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Saturday, October 27, 2007

Breaking news! The irb enhancement gem Utility Belt includes String#to_proc

String#to_proc is an addition to Ruby’s core String class to enable point-free hylomorphisms

I’ll start again. String#to_proc adds a method to Ruby’s core String class to make lots of mapping and reducing operations more compact and easier to read by removing boilerplate and focusing on what is to be done. In many cases, the existing black syntax is just fine. But in a few cases, String#to_proc can make an expression even simpler.

String#to_proc is a port of the String Lambdas from Oliver Steele’s Functional Javascript library. I have modified the syntax to reflect how String#to_proc works in Ruby.

We’ll start with the examples from String Lambdas so you can see what is actually going on. Then we’ll look at how to use the & coercion to make working with arrays really simple.

to_proc creates a function from a string that contains a single expression. This function can then be applied to an argument list, either immediately:

→ 3
'x+2*y'.to_proc[2, 3];
→ 8
or (more usefully) later:

square = 'x*x'.to_proc;
→ 9
→ 16
Explicit parameters

If the string contains a ->, this separates the parameters from the body.

'x y -> x+2*y'.to_proc[2, 3];
→ 8
'y x -> x+2*y'.to_proc[2, 3];
→ 7
Otherwise, if the string contains a _, it’s a unary function and _ is name of the parameter:

→ 3
→ 9
Implicit parameters

If the string doesn’t specify explicit parameters, they are implicit.

If the string starts with an operator or relation besides -, or ends with an operator or relation, then its implicit arguments are placed at the beginning and/or end:

→ 4
→ 2
→ 0.5
'/'.to_proc[2, 4];
→ 0.5
’.’ counts as a right operator:

→ 1
Otherwise, the variables in the string, in order of occurrence, are its parameters.

→ 3
→ 9
'x + 2*y'.to_proc[1, 2];
→ 5
'y + 2*x'.to_proc[1, 2];
→ 5

Chain -> to create curried functions.

'x y -> x+y'.to_proc[2, 3];
→ 5
'x -> y -> x+y'.to_proc[2][3];
→ 5
plus_two = 'x -> y -> x+y'.to_proc[2];
→ 5
Using String#to_proc in Idiomatic Ruby

Ruby on Rails popularized Symbol#to_proc, so much so that it will be part of Ruby 1.9.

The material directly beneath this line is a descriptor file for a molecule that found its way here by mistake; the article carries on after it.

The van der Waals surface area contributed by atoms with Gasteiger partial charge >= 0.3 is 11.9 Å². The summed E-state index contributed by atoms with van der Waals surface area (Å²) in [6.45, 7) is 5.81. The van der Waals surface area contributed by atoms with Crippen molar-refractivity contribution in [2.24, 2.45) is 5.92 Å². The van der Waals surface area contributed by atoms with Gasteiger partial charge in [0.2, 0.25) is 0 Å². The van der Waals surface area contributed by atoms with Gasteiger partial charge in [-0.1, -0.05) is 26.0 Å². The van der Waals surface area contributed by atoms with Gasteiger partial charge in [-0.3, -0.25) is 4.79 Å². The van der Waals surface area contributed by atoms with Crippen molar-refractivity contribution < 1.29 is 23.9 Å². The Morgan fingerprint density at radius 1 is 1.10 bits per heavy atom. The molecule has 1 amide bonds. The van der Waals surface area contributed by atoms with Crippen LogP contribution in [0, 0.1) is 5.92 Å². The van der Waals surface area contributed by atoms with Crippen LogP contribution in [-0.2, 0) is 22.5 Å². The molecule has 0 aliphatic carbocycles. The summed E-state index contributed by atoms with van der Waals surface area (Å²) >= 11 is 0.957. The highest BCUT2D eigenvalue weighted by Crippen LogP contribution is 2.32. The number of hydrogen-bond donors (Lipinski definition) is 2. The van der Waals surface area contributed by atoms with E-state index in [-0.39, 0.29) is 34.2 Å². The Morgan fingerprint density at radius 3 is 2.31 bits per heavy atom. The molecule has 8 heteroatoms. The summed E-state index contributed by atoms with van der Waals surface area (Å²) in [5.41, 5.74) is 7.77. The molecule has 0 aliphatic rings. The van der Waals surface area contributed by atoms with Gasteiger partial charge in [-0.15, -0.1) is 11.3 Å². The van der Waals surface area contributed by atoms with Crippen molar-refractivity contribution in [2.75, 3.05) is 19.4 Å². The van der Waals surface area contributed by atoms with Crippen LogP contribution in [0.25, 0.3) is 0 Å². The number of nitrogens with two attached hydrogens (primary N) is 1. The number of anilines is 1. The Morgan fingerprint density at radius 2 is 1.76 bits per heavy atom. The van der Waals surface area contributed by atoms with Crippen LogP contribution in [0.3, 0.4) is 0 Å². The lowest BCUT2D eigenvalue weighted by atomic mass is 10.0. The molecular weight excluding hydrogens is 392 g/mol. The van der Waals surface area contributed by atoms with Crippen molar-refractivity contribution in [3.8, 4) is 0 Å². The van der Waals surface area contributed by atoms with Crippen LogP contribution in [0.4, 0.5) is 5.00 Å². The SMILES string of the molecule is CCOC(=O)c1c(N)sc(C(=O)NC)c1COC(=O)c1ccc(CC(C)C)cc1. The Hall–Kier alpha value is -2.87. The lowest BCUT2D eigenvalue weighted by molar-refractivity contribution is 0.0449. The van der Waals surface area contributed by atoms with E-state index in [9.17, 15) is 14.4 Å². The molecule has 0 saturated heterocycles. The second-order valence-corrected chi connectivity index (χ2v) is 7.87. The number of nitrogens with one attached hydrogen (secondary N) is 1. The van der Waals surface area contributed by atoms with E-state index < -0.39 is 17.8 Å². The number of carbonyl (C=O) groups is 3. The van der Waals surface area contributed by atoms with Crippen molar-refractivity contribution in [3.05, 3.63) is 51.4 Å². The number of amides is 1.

If you like:

%w[dsf fgdg fg].map(&:capitalize)
→ ["Dsf", "Fgdg", "Fg"]
then %w[dsf fgdg fg].map(&'.capitalize') isn’t much of an improvement.

But what about doubling every value in a list:

(1..5).map &'*2'
→ [2, 4, 6, 8, 10]
Or folding a list:

(1..5).inject &'+'
→ 15
Or having fun with factorial:

factorial = "(1.._).inject &'*'".to_proc
→ 120
String#to_proc, in combination with & coercing a value into a proc, lets you write compact maps, injections, selections, detections (and many others!) when you only need a simple expression.

Caveats: String#to_proc uses eval. Cue the chorus of people—pounding away on quad 3Ghz systems—complaining about the performance. You’re an adult. Decide for yourself whether this is an issue. After mankying things about to deduce the parameters, String#to_proc evaluates its expression in a different binding than where you wrote the String. This matters if you include free variables. My thinking is that it ceases to be a simple, easy-to-understand hack and becomes a cyrptic nightmare once you get too fancy.

You know that Voight-Kampff test of yours… did you ever take that test yourself?
—Rachael, Blade Runner

I have been using Functional Javascript for quite some time now, and I use the String Lambdas a lot. However, Ruby and Javascript are very different languages. Once you get out of the browser’s DOM, Javascript is a lot cleaner and more elegant than Ruby. For example, you don’t need to memorize the difference between a block, a lambda, and a proc. Javascript just has functions.

However, Javascript is more verbose: Whereas in Ruby you can write [1, 2, 3].map { |x| x*2 }, if Javascript had a map method for arrays, you would still have to write [1, 2, 3].map(function (x) { return x*2; }). So it’s a big win to make Javascript less verbose: code is easier to read at a glance when you don’t have to wade through jillions of function keywords.

Nevertheless, I still find myself itching for the String Lambdas when I’m writing Ruby code. It may be a matter of questionable taste, but for certain extremely simple expressions, I vastly prefer the point-free style. (-3..3).map &:abs is shorter than (-3..3).map { |x| x.abs }.

It is also cleaner to me. abs is a message, especially in a language like Ruby that supports the sending arbitrary messages named by symbols. Writing (-3..3).map &:abs looks very much like sending the abs message to everything in the list. I don’t need an x in there to tell me that.

Thus, I obviously like (-3..3).map &'.abs'. But I like (1..5).map &'*2' for the same reason. It isn’t just shorter, it hides a temporary variable that really doesn’t mean Jack to me when I’m reading the code. And quite honestly, (1..10).inject { |acc, mem| acc + mem } raises more questions than it answers about what inject does and how it does it. (1..10).inject &'+' gets right down to business for me. I’d prefer that it be called “fold,” but the raw, naked + seems to describe what I want done instead of how I want the computer to do it.